LAX's Planet Parade -- Part 2
Posted By Kelly Beatty
2009/07/16 06:36 CDT
by Kelly Beatty
You'll recall from a couple of weeks ago I have been hot on the trail of a most curious solar-system display at the Los Angeles International Airport. After some more digging, I can now relate the rest of the story.
It turns out that public art in Los Angeles has a rich history. In fact, city managers passed a law in 1989 that requires all capital improvements to set aside 1% of the projects' cost to commission public artwork. And so when American Airlines undertook what ended up being a four-year, $300-million overhaul of Terminal 4 at LAX, public art necessarily became part of it.
The competition for the art installation was won by local artist Susan Narduli. When I finally reached her by phone, Narduli admitted that she'd done a lot of interviews over the years about her work at LAX -- but no one had ever asked about the planets there. Instead, most questioners wanted to know about her artistic depictions of nude men embedded in the terrazzo floor. This aspect of the work proved so controversial when unveiled that initially (and I'm not making this up) airport officials covered the figures with paper. But I digress . . .
Terminal 4's renovated area for security is an immense vaulted area with a huge semicircular window facing west. It provided Narduli with a spacious canvas for her concept, collectively titled "The Wonders of the Heavens and Flying," which she completed in 2001. "I was really moved by stories of mankind's first attempts of flight. A lot of them perished doing so," Narduli explained. "Something about this urge to make sense of our world was beautiful to me." So, besides her portrayals of unclad men attempting to take flight (there's less wind resistance that way, I suppose), you'll find a 100-foot-wide, 10-foot-high wall of glass panels showing clouds. Elsewhere, ellipses of dichroic glass, suspended from the ceiling, represent what Narduli terms "a shadow aviary" for passengers to admire.
And the planets? They're casts of colorful backlit glass embedded in the floor. "We worked with a glass fabricator named Ursula Vourvoulis," Narduli recalls, and they went back and forth on how the colors would appear when cast. The planets are depicted in correct order from a central Sun and somewhat scaled in size (Jupiter is 67.2 inches across, Pluto a mere 1.2 inches). "Pluto is the least translucent," she notes, a nod toward the controversy over its planetary status that was already brewing a decade ago. Thousands of small embedded chips represent asteroids circling between the orbits of Mars and Jupiter.The Sun itself was cast in what Narduli calls "white bronze" -- a golden-hued alloy of copper, tin, and zinc. As you leave the security area and head toward the planes, you'll encounter a striking set of 4-foot-wide stainless-steel Moons arrayed together to show a cycle of lunar phases.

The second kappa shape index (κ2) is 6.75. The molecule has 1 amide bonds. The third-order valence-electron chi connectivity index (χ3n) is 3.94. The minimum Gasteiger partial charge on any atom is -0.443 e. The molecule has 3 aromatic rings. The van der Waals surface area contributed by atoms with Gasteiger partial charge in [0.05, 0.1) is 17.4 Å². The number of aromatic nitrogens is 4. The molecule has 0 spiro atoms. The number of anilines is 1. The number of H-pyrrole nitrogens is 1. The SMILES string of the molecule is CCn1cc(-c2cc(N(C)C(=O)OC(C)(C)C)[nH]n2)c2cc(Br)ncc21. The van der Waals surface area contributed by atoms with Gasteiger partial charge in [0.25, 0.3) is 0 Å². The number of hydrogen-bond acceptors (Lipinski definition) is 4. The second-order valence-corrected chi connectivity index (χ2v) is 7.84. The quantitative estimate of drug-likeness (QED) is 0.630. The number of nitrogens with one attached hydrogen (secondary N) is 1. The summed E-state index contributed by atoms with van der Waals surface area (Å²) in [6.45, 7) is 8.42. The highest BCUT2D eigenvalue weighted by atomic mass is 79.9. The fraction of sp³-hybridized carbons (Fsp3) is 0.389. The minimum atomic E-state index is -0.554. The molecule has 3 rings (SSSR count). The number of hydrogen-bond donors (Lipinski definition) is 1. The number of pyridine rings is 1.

What's really a shame is that no one photographed the vault's planet-bejeweled terrazzo floor before security dudes moved in with their metal detectors, baggage luggage belts, and crowd-control chutes. The project was just wrapping up when the 9/11 attacks occurred, so I'm guessing that there was some urgency in getting the checkpoint up and running ASAP. The best photos I've come up with are the snapshots below, taken by Ruth Wallach (director of USC's Architecture & Fine Arts Library in Los Angeles) for her website devoted to public art in LA.Wallach is on vacation at the moment, but when she returns I'll see what other images she might have. And I haven't yet exhausted the media contacts at American Airlines. So stay tuned for further updates!
Finally, I want to thank Emily Lakdawalla and the Planetary Society for the opportunity to be a guest blogger. I've been wanting to get the real story behind this cosmic curiosity for years -- and now I have.
A veteran space reporter and Senior Contributing Editor of Sky & Telescope, Kelly Beatty enjoys writing for a wide spectrum of audiences, from children to professional astronomers. He's also on the astronomy faculty at the Clay Center Observatory in suburban Boston. Although the skies above his home are aglow with light pollution, Kelly observes when he can through one of his six telescopes.